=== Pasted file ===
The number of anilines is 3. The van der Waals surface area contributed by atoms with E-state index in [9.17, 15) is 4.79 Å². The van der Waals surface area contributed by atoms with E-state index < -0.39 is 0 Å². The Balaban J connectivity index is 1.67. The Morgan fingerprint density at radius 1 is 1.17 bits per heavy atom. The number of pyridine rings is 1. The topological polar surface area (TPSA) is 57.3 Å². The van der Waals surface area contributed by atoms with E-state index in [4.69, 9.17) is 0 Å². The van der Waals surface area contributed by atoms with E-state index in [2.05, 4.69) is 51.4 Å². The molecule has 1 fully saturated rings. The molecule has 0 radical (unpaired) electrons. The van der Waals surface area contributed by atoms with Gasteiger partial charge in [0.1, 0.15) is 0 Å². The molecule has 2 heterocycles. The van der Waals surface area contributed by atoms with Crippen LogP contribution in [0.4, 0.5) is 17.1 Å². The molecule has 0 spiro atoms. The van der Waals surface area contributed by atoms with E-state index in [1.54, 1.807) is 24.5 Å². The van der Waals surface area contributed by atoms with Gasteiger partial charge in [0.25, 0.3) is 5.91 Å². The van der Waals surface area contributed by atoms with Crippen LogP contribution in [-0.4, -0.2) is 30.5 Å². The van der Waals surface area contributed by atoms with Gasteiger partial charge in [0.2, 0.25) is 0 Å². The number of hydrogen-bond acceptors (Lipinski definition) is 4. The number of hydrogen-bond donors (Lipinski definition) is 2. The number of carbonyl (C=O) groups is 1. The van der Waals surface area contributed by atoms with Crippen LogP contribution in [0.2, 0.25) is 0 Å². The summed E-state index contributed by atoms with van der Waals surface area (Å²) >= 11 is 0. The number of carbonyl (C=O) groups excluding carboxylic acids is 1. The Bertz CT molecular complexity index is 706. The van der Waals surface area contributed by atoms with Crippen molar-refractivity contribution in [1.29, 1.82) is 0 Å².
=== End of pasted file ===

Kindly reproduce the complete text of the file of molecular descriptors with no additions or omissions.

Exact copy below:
The number of anilines is 3. The van der Waals surface area contributed by atoms with E-state index in [9.17, 15) is 4.79 Å². The van der Waals surface area contributed by atoms with E-state index < -0.39 is 0 Å². The Balaban J connectivity index is 1.67. The Morgan fingerprint density at radius 1 is 1.17 bits per heavy atom. The number of pyridine rings is 1. The topological polar surface area (TPSA) is 57.3 Å². The van der Waals surface area contributed by atoms with E-state index in [4.69, 9.17) is 0 Å². The van der Waals surface area contributed by atoms with E-state index in [2.05, 4.69) is 51.4 Å². The molecule has 1 fully saturated rings. The molecule has 0 radical (unpaired) electrons. The van der Waals surface area contributed by atoms with Gasteiger partial charge in [0.1, 0.15) is 0 Å². The molecule has 2 heterocycles. The van der Waals surface area contributed by atoms with Crippen LogP contribution in [0.4, 0.5) is 17.1 Å². The molecule has 0 spiro atoms. The van der Waals surface area contributed by atoms with E-state index in [1.54, 1.807) is 24.5 Å². The van der Waals surface area contributed by atoms with Gasteiger partial charge in [0.25, 0.3) is 5.91 Å². The van der Waals surface area contributed by atoms with Crippen LogP contribution in [-0.4, -0.2) is 30.5 Å². The van der Waals surface area contributed by atoms with Gasteiger partial charge in [0.2, 0.25) is 0 Å². The number of hydrogen-bond acceptors (Lipinski definition) is 4. The number of hydrogen-bond donors (Lipinski definition) is 2. The number of carbonyl (C=O) groups is 1. The van der Waals surface area contributed by atoms with Crippen LogP contribution in [0.2, 0.25) is 0 Å². The summed E-state index contributed by atoms with van der Waals surface area (Å²) >= 11 is 0. The number of carbonyl (C=O) groups excluding carboxylic acids is 1. The Bertz CT molecular complexity index is 706. The van der Waals surface area contributed by atoms with Crippen molar-refractivity contribution in [1.29, 1.82) is 0 Å².